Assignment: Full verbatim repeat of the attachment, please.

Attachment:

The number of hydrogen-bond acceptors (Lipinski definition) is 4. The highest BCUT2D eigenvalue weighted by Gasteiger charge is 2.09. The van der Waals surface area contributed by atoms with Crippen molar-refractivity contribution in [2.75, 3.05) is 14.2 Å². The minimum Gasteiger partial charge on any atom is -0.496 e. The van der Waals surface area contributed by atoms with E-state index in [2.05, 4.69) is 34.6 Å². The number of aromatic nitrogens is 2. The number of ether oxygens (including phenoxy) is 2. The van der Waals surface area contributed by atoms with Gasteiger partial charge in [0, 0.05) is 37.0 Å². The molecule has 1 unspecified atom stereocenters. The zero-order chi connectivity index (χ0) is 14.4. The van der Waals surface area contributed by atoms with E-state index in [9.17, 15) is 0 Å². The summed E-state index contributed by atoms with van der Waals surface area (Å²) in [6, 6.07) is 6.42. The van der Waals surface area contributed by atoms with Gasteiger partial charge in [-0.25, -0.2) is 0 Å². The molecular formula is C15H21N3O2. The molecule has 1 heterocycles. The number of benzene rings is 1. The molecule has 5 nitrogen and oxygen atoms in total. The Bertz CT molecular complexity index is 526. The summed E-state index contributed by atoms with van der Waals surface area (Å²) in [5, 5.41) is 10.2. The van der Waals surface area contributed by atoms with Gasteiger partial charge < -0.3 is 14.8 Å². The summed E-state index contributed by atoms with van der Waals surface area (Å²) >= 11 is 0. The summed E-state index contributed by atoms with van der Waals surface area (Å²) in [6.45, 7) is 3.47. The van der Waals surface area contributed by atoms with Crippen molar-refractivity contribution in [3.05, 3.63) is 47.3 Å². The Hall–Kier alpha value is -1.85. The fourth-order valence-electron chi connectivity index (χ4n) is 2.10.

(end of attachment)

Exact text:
The number of hydrogen-bond acceptors (Lipinski definition) is 4. The highest BCUT2D eigenvalue weighted by Gasteiger charge is 2.09. The van der Waals surface area contributed by atoms with Crippen molar-refractivity contribution in [2.75, 3.05) is 14.2 Å². The minimum Gasteiger partial charge on any atom is -0.496 e. The van der Waals surface area contributed by atoms with E-state index in [2.05, 4.69) is 34.6 Å². The number of aromatic nitrogens is 2. The number of ether oxygens (including phenoxy) is 2. The van der Waals surface area contributed by atoms with Gasteiger partial charge in [0, 0.05) is 37.0 Å². The molecule has 1 unspecified atom stereocenters. The zero-order chi connectivity index (χ0) is 14.4. The van der Waals surface area contributed by atoms with E-state index in [9.17, 15) is 0 Å². The summed E-state index contributed by atoms with van der Waals surface area (Å²) in [6, 6.07) is 6.42. The van der Waals surface area contributed by atoms with Gasteiger partial charge in [-0.25, -0.2) is 0 Å². The molecular formula is C15H21N3O2. The molecule has 1 heterocycles. The number of benzene rings is 1. The molecule has 5 nitrogen and oxygen atoms in total. The Bertz CT molecular complexity index is 526. The summed E-state index contributed by atoms with van der Waals surface area (Å²) in [5, 5.41) is 10.2. The van der Waals surface area contributed by atoms with Gasteiger partial charge < -0.3 is 14.8 Å². The summed E-state index contributed by atoms with van der Waals surface area (Å²) >= 11 is 0. The summed E-state index contributed by atoms with van der Waals surface area (Å²) in [6.45, 7) is 3.47. The van der Waals surface area contributed by atoms with Crippen molar-refractivity contribution in [3.05, 3.63) is 47.3 Å². The Hall–Kier alpha value is -1.85. The fourth-order valence-electron chi connectivity index (χ4n) is 2.10.